Feast Day March 14
Submitted by The Liturgy Commission
Early monastic life was instrumental in forming the vessel of mercy who was of St. Mathilde. Born in 895 at Engern in Saxony, she was the daughter of a Saxon Count.
Mathilde entered at a young age Herford Abbey where her grandmother was Abbess. Here she developed a character of virtue, prayer and almsgiving. She was betrothed to Henry, son of Otto, Duke of Saxony. They were married in 909 and were the parents of 5 children: Otto I who was the King of Germany, Henry, the Duke of Bavaria, Saint Bruno, Archbishop of Cologne, Gerberga who married Louis IV of France and Hedwig who was the mother of Hugh Capet a future king of France.
Henry became the first King of the medieval German state in 919. As Queen, Mathilde piously practiced the Corporal and Spiritual works of Mercy, with special kindness toward the sick and imprisoned. Henry was supportive of her merciful endeavors. They were married for 23 years, and they were King and Queen for 17 years.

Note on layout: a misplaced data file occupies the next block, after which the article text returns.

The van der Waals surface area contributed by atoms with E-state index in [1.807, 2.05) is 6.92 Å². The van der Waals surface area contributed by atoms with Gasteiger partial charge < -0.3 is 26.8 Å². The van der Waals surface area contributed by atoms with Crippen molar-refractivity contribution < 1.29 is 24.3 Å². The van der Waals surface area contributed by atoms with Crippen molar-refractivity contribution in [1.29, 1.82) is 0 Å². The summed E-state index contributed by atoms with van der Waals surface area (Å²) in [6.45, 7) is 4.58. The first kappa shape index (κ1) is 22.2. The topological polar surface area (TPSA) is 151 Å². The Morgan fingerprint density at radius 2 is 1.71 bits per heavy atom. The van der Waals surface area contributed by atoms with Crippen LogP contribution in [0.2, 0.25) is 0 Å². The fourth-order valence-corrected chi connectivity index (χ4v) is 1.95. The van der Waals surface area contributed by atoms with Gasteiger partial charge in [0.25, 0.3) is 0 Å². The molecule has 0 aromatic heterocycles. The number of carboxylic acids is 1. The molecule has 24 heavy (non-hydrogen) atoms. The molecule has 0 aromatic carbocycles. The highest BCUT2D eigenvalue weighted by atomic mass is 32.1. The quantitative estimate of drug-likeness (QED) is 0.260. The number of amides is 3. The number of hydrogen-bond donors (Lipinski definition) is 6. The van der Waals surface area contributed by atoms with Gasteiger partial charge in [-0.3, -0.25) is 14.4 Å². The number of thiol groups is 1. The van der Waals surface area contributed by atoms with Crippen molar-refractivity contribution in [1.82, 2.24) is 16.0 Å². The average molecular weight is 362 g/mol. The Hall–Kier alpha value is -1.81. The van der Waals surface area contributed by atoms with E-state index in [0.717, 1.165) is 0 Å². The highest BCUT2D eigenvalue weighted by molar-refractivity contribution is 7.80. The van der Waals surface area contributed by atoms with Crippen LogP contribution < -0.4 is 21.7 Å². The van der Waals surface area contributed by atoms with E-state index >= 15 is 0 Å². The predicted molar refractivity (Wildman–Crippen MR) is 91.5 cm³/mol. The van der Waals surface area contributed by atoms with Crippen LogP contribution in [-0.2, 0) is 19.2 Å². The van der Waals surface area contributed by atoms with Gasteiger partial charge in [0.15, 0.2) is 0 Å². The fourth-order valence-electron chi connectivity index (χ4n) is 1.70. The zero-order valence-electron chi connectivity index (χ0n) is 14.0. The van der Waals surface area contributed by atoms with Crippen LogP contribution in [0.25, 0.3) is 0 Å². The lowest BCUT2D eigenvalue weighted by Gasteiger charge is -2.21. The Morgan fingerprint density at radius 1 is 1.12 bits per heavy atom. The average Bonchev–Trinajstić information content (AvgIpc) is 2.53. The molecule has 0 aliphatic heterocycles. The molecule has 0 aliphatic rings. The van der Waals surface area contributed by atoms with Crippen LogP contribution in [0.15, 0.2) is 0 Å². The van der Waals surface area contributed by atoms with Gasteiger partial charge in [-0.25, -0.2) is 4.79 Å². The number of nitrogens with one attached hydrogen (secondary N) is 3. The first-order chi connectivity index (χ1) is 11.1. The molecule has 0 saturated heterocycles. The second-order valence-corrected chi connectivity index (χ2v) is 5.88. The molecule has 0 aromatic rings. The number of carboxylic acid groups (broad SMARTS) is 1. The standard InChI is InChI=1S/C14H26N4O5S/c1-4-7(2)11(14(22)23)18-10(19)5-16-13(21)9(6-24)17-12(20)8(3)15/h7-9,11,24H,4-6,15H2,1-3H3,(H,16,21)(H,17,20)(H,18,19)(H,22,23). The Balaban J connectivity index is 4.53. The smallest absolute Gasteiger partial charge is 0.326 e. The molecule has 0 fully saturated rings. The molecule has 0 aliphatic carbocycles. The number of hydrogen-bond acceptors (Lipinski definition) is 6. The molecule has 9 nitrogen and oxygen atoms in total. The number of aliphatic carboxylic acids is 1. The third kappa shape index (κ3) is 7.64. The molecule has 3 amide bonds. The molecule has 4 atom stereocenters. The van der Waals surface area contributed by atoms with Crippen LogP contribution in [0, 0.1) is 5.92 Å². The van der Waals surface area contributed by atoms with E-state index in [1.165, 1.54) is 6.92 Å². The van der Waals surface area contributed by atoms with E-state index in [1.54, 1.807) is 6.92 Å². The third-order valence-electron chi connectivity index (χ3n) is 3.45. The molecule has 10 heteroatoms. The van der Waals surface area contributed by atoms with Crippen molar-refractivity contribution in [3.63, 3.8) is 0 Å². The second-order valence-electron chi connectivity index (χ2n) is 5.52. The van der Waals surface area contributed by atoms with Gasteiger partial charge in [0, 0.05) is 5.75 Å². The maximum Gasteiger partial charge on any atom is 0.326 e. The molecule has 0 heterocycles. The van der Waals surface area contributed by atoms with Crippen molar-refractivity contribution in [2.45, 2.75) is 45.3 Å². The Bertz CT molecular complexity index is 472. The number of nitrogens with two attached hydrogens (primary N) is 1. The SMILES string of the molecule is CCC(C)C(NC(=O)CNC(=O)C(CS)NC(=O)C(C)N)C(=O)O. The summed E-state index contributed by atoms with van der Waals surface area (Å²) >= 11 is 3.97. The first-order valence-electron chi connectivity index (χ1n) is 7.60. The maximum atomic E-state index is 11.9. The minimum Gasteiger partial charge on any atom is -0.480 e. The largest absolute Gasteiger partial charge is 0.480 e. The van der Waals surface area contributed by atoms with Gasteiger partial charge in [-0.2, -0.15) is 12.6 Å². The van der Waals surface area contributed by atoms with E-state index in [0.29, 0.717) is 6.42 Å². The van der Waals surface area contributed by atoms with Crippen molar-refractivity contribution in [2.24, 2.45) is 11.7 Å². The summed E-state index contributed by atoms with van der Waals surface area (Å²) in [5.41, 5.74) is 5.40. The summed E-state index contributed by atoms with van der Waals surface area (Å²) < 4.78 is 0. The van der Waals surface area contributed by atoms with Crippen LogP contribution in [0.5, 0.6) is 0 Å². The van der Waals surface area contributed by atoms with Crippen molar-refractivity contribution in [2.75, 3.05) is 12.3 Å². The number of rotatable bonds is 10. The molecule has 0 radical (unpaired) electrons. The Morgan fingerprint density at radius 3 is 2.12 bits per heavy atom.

Upon Henry’s death in 936, Mathilde retired to her country home, leaving the Royal Court and resigning her inheritance to her sons, Otto and Henry, amid their criticism of her extravagant charitable giving practices. Accusing their mother of mismanaging the Royal Treasury, they eventually called her back to the Court, asking her forgiveness.
The energies of Mathilde’s later life were channeled into building numerous churches, convents and monasteries. She founded the canonry at Quedlinburg, in Henry’s memory, as well as convents at Quedlinburg, Pohlde, and Nordhausen.
Mathilde died in 968, on March 14, which is her feast day. Her Saintly patronages are many, including large families, widows, wayward children, and those criticized for piety.
In this window Saint Mathilde holds a royal scepter and adorned with a golden crown, which signifies her position as queen. She is depicted with long blonde hair braided with ribbons or strings of beads which was a common in the middle ages for a person of her statue.